There have been a number of arguments in the press and on social media arguing that the use of surplus food to feed food insecure people is at best only a short-term solution and at worst harmful (e.g., Caraher 2017). I would agree that the hunger that is caused by poverty is not only not being addressed by the UK government (see Blake 2015, and a more recent update of the article published by GMPA) but in some cases is being enhanced by current government policy (e.g., a benefits system that has built in delays, draconian sanctions, programme cuts that impact on the most vulnerable). In reading the argument, however, a number of issues stand out as needing further clarification and interrogation. Firstly, there is a lack of understanding about food surplus in terms of what it is. Secondly, there is misconception about how food surplus becomes food for bellies as it travels through the charity sector. Thirdly, there is an overly narrow understanding of the value of surplus food both for charities and those whom they support. These issues are explored in this blog post. Continue reading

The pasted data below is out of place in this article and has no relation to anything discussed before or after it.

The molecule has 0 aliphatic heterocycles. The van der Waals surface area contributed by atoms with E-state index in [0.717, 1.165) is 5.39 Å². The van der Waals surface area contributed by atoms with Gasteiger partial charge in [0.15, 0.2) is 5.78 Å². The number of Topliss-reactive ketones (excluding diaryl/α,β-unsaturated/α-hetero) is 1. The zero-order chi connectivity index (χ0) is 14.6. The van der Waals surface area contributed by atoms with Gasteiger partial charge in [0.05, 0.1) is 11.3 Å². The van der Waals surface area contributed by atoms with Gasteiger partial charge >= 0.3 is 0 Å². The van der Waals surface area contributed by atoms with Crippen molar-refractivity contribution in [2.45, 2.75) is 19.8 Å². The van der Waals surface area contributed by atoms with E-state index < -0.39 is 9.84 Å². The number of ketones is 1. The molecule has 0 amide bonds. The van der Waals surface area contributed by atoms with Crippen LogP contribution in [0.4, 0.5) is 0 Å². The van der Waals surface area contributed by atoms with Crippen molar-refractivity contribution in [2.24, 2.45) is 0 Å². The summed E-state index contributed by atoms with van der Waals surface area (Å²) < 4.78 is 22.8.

If you look through the door of my pantry you will see a window into my world. My pantry expresses my likes and dislikes and my cultural background by the presence and absence of certain goods. You will also see that in my house, we are not hungry. I have been hungry in the past. I plan against this by stocking up for the possibility that there might come a day when I might not have money. It isn’t an entirely rational approach to domestic food provisioning as it is a practice that produces waste. But, I always know where my next meal is coming from. My household budget is shaped by my past experience of hunger. I am sure I am not alone, but for some reason hunger is not a fashionable term these days. What is that all about?